Mrs. Gagan’s advice: “The ring never leaves your garden.” That way, you won’t forget about it until it’s too late.

Caring for your livelihood acres of peonies means setting and following these guidelines – watching carefully for any signs of trouble and responding quickly.

“If it breaks, fix it,” said Mrs. Gagan. “If there is a lot of shade, move it. If it has a disease, send the pictures to the diagnostic lab at the local extension, then treat accordingly.”

Too many peonies, too little space? Perhaps the hardest part is choosing. With hybridization, the predominantly pink and white Lactiflora range has been expanded to include crosses that produce bright coral, red and yellow flowers, adding genetics from other species and prolonging flowering time.

You can explore early blooming fern species, which got their name (and very narrow foliage) from Paeonia tenuifolia. It is shorter in stature with bright red single flowers, suitable even for a rock garden.

You can catch anemone-shaped blooms like the pale pink Do Tell or the purple sword dance, which are light on the full-size outer guard petals but heavy on the feathery petal powder puffs in the center.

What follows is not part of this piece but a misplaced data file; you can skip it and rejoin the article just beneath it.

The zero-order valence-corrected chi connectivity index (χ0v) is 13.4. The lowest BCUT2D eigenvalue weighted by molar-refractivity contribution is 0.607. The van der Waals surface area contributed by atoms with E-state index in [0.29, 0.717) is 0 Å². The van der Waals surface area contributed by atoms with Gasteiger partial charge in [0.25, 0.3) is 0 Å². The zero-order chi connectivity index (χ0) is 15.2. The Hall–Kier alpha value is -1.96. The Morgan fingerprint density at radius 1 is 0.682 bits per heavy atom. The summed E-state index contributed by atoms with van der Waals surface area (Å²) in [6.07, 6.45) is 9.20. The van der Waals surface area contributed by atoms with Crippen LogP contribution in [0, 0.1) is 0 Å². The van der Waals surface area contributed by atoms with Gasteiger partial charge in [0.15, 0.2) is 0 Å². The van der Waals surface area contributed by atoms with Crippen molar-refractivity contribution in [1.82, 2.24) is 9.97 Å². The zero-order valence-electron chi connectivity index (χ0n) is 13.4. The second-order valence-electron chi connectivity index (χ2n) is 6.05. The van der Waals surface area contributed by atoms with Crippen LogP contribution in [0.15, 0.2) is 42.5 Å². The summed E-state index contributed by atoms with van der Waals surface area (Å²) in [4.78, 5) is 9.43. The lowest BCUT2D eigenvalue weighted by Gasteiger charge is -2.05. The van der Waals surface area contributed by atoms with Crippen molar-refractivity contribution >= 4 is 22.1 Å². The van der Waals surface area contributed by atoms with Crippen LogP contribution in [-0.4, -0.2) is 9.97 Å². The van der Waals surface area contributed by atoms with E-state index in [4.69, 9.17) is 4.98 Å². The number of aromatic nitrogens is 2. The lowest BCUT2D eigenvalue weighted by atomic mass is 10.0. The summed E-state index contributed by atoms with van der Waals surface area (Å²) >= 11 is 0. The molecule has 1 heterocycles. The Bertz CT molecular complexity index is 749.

Or perhaps the most flattering: the flowers you’ll want to bury your nose in – varieties with “intense fragrance,” as Mrs. Gagan calls them. In some cultivars, the scent has been sacrificed in breeding for stronger stems or early blooms, but this is not the case with the rich pink Edulis Superba, the white Amalia Olson or Mrs. Frank Beach. Each one is distinct and delicious.

There is another bonus for the gardener. No matter which thousands of named species of peonies you choose, they will not attract deer and rabbits. Like daffodils and iris, Lady Gagan grows side by side with peonies in the nursery – not for sale, but for pure pleasure – it is rarely damaged.

Apparently, these herbivores don’t know a thing well when they see it (or smell it).


Margaret Roach is the creator of the website and podcast way to gardenAnd a book of the same name.